A metal-eating bacteria might be important in the fight against multidrug-resistant bacteria. But how and why does the bacteria produce the antibiotics we need? That is what we try to discover using metabolomics techniques.
Multidrug-resistant organisms are causing a great crisis for the public health, representing a major cause of morbidity and mortality worldwide. This is because of their potential to produce invasive infections, the difficulty in controlling them in infected patients and their resistance to multiple antibiotics, which has significantly increased. It is therefore an urgent need for new class antibiotics that are effective against MDR.
Metals in medicine
The use of metals in medicine is not new. The development of molecule complexes with metals as potential medicinal agents has been on the rise in the last decades.
In my research, I study the metal-eating Pseudumonas strain.
The bacteria Pseudomonas is widespread in nature, and are widely studied in relation to the production of a large variety of bioactive compounds. In addition Pseudomonas are able to produce an organometallic antimicrobial compound (OAC) that can be an alternative treatment for infections caused by multidrug-resistant organisms. It does this by the help of metal, more specifically copper.
An agar plate was inoculated with Klebsiella pneumonia. The disc containing OAC was placed on the agar surface. Antimicrobial agent diffuses into the agar and inhibits growth of the microorganism and show the diameter of inhibition growth zone.
Ideal conditions for the eating of copper
One of our goals in the lab is to figure out the ideal conditions for the Pseudomonas to feed on copper and hence produce the basis for a potential antibiotic treatment targeting multi-resistant bacteria. However, can Pseudomonas produce organometallic antimicrobial compound in any medium?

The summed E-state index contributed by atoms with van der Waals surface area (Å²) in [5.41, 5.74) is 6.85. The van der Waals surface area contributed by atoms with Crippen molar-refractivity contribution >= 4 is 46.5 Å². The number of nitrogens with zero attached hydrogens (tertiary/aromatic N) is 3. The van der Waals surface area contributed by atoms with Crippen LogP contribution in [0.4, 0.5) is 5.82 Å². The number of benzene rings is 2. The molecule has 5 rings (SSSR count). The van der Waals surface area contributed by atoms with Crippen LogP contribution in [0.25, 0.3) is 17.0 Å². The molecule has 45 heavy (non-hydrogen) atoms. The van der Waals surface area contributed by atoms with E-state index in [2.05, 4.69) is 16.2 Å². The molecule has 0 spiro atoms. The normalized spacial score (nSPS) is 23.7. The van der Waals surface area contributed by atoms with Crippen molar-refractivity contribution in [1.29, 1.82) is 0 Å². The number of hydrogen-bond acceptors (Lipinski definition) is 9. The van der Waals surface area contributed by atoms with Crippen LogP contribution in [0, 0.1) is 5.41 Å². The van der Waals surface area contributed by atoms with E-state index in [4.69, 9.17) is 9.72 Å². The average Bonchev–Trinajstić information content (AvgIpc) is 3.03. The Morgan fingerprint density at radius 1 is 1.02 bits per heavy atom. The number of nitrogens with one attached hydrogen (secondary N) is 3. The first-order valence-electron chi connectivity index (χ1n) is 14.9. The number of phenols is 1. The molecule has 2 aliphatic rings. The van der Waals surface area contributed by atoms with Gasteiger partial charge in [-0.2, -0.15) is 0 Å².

In the new Bruheim lab at the Department of Biotechnology at NTNU we used different culture medium for Pseudomonas growth. We observed that only on a medium containing peptides with copper had organometallic antimicrobial compound production (pictures).
Extracts from culture medium.
TLC of extracellular metabolites of Pseudomonas in a specific culture medium. This technique separated the compounds of the extract and allowed to identify organometallic antimicrobial compound (OAC) under certain medium. The OAC band only was observed in medium with peptides and copper ( LB + Cu and NB + Cu)
The inportance of metabolomics studies
Why does the mineral medium (peptide free) not produce organometallic antimicrobial compound? How do the copper affect the metabolism of Pseudomonas?
I believe metabolomics studies can be very useful to answer these questions and to discover how Pseudomonas produce antibiotic compound. Metabolome analyses are a suite of analytical approaches that enable us to capture changes in the metabolites (small molecular weight components, typically less than 1500 Da) in biological systems. Bruheim group has a wide experience in using Mass spectrometry (MS) for this purpose.
The key challenge here is to be able to capture changes in a reproducible and reliant manner that is representative of the events that take place in vivo (in real life). Typically, the analysis is carried out in vitro in the laboratory, by isolating the system and extracting the metabolome. MS-based approaches enable us to capture metabolomic changes with high sensitivity and resolution. When developing the technique for different biological systems, there are similarities in challenges and differences that are specific to the system under investigation.
In my work, the goal is to answer some of the questions concerning the Pseudomonas production of organometallic antimicrobial compounds (OAC). One of the important things we have discovered is the necessity of peptides. So, I study how the copper and peptides affect the Pseudomonas metabolism to produce OAC needed for its potential targeting of multidrug-resistant organisms. By using the metabolomics tools. I am getting closer and closer to an answer.
From antibiotics to beer
I feel lucky to have this opportunity during my status as a visiting PhD student from Brazil. It is definitely a unique experience both professionally and socially. The subject is very interesting and taking part in all the stages of process design, sampling, experimental verification and bioinformatics analysis is very gratifying. Moreover, participating in other investigations at the Bruheim lab, such as beer project, allowed me to approach molecular techniques and try good beers.
This blog post is written by Miguel O. P. Navarro. He is a PhD guest researcher at Per Bruheim lab at the Department of Biotechnology at NTNU: